It’s a different Pakistan team that has come to the UAE for the T20 World Cup. They have brought consistency, stability and method to their usual edge-of-the-seat game.
Their bowlers – pacers and spinners – are firing on all cylinders. Their fielders are running like gazelles, saving runs and effecting crucial run-outs, some even with direct hits.
If Shaheen Afridi had the Indian team on the mat with exemplary swing bowling in their opening match, it was Haris Rauf (4/22) who breathed fire against New Zealand on Tuesday at the Sharjah Cricket Stadium. Rauf consistently touched 150kph in his opening spell, and in the death overs cleverly mixed his slower deliveries to send four Kiwi batters to the pavilion. With the Pakistan bowlers putting up a show, New Zealand could manage only 134/8.
In reply, the Pakistan batters made heavy duty of the modest target and at one point were struggling at 87/5 with the required run-rate going beyond nine. But the pair of Shoaib Malik (26 not out off 20b; 2×4, 1×6) and Asif Ali (27 not out off 12b; 1×4, 3×6) joined forces for the sixth wicket and put together a stellar unbroken 48-run stand off just 23 balls to take Pakistan home, with 8 balls to spare and 5 wickets still in the shed.
The in-form Mohammed Rizwan (33 off 34b; 5×4) started the chase on a bright note, but after the Powerplay the Pakistan innings fell away and they lost wickets in a bunch before Malik and Ali made short work of the New Zealand bowlers.
For once, India, who lost heavily to Pakistan, would not mind Babar Azam and Co. winning, since a New Zealand win would have put Virat Kohli’s men under more pressure heading into Sunday’s game.
The Pakistan-NZ game, termed as an opportunity for “revenge” by the Pakistani cricket community since the day New Zealand went back without playing last month, was expected to see tempers flying from the Green Brigade. But nothing of that sort took place. Babar Azam had requested his teammates to not get “over-excited” and be “clinical” with their performance and they toed the skipper’s line.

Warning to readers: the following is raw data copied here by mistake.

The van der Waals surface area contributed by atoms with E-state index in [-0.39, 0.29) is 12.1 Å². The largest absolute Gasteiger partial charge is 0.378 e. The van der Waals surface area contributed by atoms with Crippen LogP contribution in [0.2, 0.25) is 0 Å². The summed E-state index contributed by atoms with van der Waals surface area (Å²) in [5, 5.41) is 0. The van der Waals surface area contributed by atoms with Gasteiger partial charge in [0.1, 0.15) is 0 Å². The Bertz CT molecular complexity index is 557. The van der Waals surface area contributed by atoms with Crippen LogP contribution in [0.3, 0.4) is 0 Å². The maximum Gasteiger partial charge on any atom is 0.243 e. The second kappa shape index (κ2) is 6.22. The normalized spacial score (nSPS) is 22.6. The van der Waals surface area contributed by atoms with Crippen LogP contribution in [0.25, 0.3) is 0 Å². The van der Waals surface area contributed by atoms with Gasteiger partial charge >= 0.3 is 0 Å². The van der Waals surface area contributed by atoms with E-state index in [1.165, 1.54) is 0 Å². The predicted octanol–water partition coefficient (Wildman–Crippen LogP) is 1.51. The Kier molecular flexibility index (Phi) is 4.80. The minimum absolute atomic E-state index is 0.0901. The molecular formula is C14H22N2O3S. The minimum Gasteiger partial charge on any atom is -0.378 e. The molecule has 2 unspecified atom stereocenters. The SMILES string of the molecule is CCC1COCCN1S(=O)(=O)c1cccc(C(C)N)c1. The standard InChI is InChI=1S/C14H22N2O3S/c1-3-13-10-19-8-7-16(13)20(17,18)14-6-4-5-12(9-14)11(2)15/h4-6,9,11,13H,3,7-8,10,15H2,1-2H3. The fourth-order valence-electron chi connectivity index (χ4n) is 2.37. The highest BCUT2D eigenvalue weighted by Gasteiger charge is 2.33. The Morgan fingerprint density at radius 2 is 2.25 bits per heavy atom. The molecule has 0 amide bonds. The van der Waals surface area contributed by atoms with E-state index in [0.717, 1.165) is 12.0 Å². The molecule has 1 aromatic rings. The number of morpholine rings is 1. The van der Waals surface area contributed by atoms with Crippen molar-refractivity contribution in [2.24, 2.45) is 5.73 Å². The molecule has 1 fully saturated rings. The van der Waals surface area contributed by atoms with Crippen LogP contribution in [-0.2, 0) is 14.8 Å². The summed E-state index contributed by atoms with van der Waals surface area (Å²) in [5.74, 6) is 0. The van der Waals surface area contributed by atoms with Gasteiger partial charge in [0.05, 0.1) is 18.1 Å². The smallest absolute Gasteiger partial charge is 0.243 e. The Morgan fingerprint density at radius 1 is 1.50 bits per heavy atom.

Shaheen started like he did against India, swinging the ball into the right-handed batters. Although wickets eluded him, his stingy first spell read 2-1-8-0. He set the tone and Haris picked up the baton. The speedster’s first ball was a searing 150kph yorker to Martin Guptill.
The next one – a 149kph thunderbolt – crashed into the stumps with Guptill backing away but unable to put bat to ball. Kane Williamson strode to the crease and started accumulating runs. On the other end, Daryl Mitchell (27 off 20b; 1×4, 2×6) managed to post a couple outside the boundary ropes and looked good for a few more. But, in his pursuit to get another maximum, he holed out to the long-on fielder off Imad Wasim’s bowling.
Jimmy Neesham – sent up the order – tried to get going from the word go itself, but he couldn’t clear the midwicket boundary off Mohammad Hafeez’ bowling and was caught by Fakhar Zaman.
Williamson (25 off 26b; 2×4, 1×6) got together with Devon Conway (27 off 24b; 3×4) and put the Kiwi innings back on track, adding a quick 34 runs. It looked as if the New Zealand captain was on his way to a big score. But then disaster struck, and Williamson was run-out with the bowler Hasan Ali effecting a direct hit as Williamson took a few steps out of his crease in search of a single.
Conway carried on till the slog overs, but couldn’t get the better of Haris Rauf. In the 18th over, Rauf first dismissed Conway with an off-cutter slower ball, as Babar Azam made no mistake with the resulting catch at cow corner. Then Glenn Phillips’ innings was cut short with another slower ball variation.